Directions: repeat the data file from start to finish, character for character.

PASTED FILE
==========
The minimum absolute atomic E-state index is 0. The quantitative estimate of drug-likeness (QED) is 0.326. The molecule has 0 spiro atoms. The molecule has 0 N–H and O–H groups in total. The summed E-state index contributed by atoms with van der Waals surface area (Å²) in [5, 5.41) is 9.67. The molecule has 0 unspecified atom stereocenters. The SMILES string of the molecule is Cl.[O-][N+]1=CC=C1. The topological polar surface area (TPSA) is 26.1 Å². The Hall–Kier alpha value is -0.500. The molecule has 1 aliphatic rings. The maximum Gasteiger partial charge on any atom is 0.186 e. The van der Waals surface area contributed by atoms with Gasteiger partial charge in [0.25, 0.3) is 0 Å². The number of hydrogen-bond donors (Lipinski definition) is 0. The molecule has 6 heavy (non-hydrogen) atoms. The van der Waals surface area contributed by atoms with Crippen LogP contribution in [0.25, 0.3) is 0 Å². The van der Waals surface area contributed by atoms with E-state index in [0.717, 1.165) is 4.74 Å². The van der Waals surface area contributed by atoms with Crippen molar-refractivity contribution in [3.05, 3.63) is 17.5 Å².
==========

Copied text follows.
The minimum absolute atomic E-state index is 0. The quantitative estimate of drug-likeness (QED) is 0.326. The molecule has 0 spiro atoms. The molecule has 0 N–H and O–H groups in total. The summed E-state index contributed by atoms with van der Waals surface area (Å²) in [5, 5.41) is 9.67. The molecule has 0 unspecified atom stereocenters. The SMILES string of the molecule is Cl.[O-][N+]1=CC=C1. The topological polar surface area (TPSA) is 26.1 Å². The Hall–Kier alpha value is -0.500. The molecule has 1 aliphatic rings. The maximum Gasteiger partial charge on any atom is 0.186 e. The van der Waals surface area contributed by atoms with Gasteiger partial charge in [0.25, 0.3) is 0 Å². The number of hydrogen-bond donors (Lipinski definition) is 0. The molecule has 6 heavy (non-hydrogen) atoms. The van der Waals surface area contributed by atoms with Crippen LogP contribution in [0.25, 0.3) is 0 Å². The van der Waals surface area contributed by atoms with E-state index in [0.717, 1.165) is 4.74 Å². The van der Waals surface area contributed by atoms with Crippen molar-refractivity contribution in [3.05, 3.63) is 17.5 Å².